- Fill each well with media until the tops of the devices are submerged under liquid. Let the devices sit for 15 min to allow gradient to stabilize. Experimental results and theoretical data from finite element simulations show that the gradients in these devices are stable up to 24 hr for small molecules (e.g., fMLP) and up to a several days for larger molecular weight (e.g., IL8).
- Using gel loading tips, slowly pipette 2 µl of blood (or isolated neutrophils) into each whole blood loading chamber (WBLC) (Figure 1A).
3. Sample Preparation
Human Neutrophils From Capillary Blood
- Collect capillary blood from finger prick of healthy volunteer, who is on no immunosuppressants. All patient samples were obtained with written informed consent, and through procedures approved by the MGH and Shriners Institutional Review Boards.
- For finger prick blood collection, wash hands with water and soap and dry the skin. Prepare anti-coagulant/stain stock solution by adding 1 ml HBSS + 0.2% HSA and 10 µl Hoechst stain (32.4 μM) to heparin blood collection tube (1.65 USP/50 µl blood). Prick the finger using a SurgiLance safety lancet (2.2-mm depth, 22 G), wipe away first drop of blood and collect 50 µl of blood in Eppendorf tube containing the stock anti-coagulant and Hoechst fluorescent stain solution (10 µl) and gently mix.
- Incubate the blood and Hoechst stain for 10 min to allow for nucleus fluorescent staining. Run sample within 1 hr of blood collection.
Human Neutrophils From Venous Blood
- Draw 10 ml of peripheral, venous blood into tubes containing 33 USP heparin.
- Add 50 µl of venous blood to media and Hoechst stain as previously described. Incubate the blood and Hoechst stain for 10 min to allow for nucleus fluorescent staining. Run sample within 1 hr of blood collection.
Neutrophil Separation From Whole Blood - Positive Control
- To separate neutrophils, use sterile techniques to isolate neutrophils from the 10 ml venous whole blood sample using Hetastarch (6% w/v) density gradient followed by a negative selection magnetic bead isolation kit following the manufacturers protocol.
- Resuspended the final aliquot of neutrophils at a concentration of 4,000 cells/µl in 1X HBSS + 0.2% human serum albumin. Keep cells at 37 °C until ready to run the experiment.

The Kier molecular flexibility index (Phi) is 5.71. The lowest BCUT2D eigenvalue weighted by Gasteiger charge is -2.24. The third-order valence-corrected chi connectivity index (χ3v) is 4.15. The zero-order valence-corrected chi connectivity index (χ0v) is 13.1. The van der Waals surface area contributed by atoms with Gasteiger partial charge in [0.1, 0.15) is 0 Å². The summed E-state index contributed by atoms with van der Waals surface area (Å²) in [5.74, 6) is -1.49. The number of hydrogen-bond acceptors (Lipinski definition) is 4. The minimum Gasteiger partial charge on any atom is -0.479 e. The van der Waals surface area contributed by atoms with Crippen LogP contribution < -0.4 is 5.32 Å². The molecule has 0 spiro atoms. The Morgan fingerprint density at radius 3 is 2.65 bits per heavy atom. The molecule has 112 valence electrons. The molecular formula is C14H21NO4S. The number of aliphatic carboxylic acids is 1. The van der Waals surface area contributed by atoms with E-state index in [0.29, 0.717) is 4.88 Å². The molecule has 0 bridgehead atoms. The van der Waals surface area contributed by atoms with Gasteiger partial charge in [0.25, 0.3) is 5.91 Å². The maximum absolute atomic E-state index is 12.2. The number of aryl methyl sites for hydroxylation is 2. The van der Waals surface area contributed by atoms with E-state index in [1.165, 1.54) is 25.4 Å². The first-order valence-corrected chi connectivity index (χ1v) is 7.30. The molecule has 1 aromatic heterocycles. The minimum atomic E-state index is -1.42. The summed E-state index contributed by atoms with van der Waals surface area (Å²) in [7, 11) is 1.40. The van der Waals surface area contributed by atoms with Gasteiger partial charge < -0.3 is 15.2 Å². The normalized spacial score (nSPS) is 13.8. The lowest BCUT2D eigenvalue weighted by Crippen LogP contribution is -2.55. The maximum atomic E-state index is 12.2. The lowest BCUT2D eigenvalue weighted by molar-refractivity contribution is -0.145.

4. Microscopy and Image Analysis for Neutrophil Chemotaxis Measurements
- Set up biochamber temperature to 37 °C, humidity at 80%, and CO2 at 5%.
- Start imaging immediately using time-lapse imaging on a microscope (10X or higher magnification).
5. Statistical Analysis
- Manually track at least 50 neutrophils in each sample.
- Count the cells entering the FCC over time (Figure 2).
- Calculate neutrophil velocities in the channel between WBLC and FCC using ImageJ (NIH) (Figure 2).
- Quantify directionality of neutrophils by counting the number of cells that pass the bifurcation and calculating the ratio between the number of cells that turn toward the FCC and cells that exit the device. Cells that are not directional do not follow the chemotactic gradient and therefore migrate in equal numbers toward the FCC and the exit channel (Figure 2).
The whole blood (WB) neutrophil chemotaxis assay was validated by measuring the accumulation of neutrophils towards a fMLP gradient (Movie S1). Results confirm that RBCs are trapped by the filtration comb while neutrophils (blue) are able to actively migrate out of whole blood (Figure 3A and Movie S1). The stable linear chemoattractant gradient (green) formed by the whole blood microfluidic device was confirmed using FITC-labeled dextran (Figure 3A inset) and measured the fluorescence levels over time. The gradients produced in these devices were stable up to 24 hr for small molecules and up to a week for larger molecular weight. The efficiency of the washing protocol was verified by imaging localized fluorescent signal in the FCC with no signal in the WBLC or surrounding the device. The devices were next employed to assess the differences in neutrophil migration from different blood sources.
Results obtained using the novel WB chemotaxis platform reveal that neutrophils from a finger prick droplet of WB, from venous WB, or isolated from venous blood migrate with consistent velocity (20 ± 2 mm/min, blue line) and with similar total migratory cells (38 ± 10 cells/hr, shaded bars) from all blood sources (Figure 3B). We were also able to quantify the directionality or the ability of the neutrophil to correctly follow the chemotactic gradient. The bifurcation incorporated into the design of the whole blood device allowed us to quantify neutrophils that migrated directionally along chemoattractant gradient toward the FCC compared with neutrophils that migrated randomly under chemokinesis and exited the device. Neutrophils migrating from all three blood sources migrated with a directionality index of 0.9 (9 cells toward FCC for every cell that exited the device).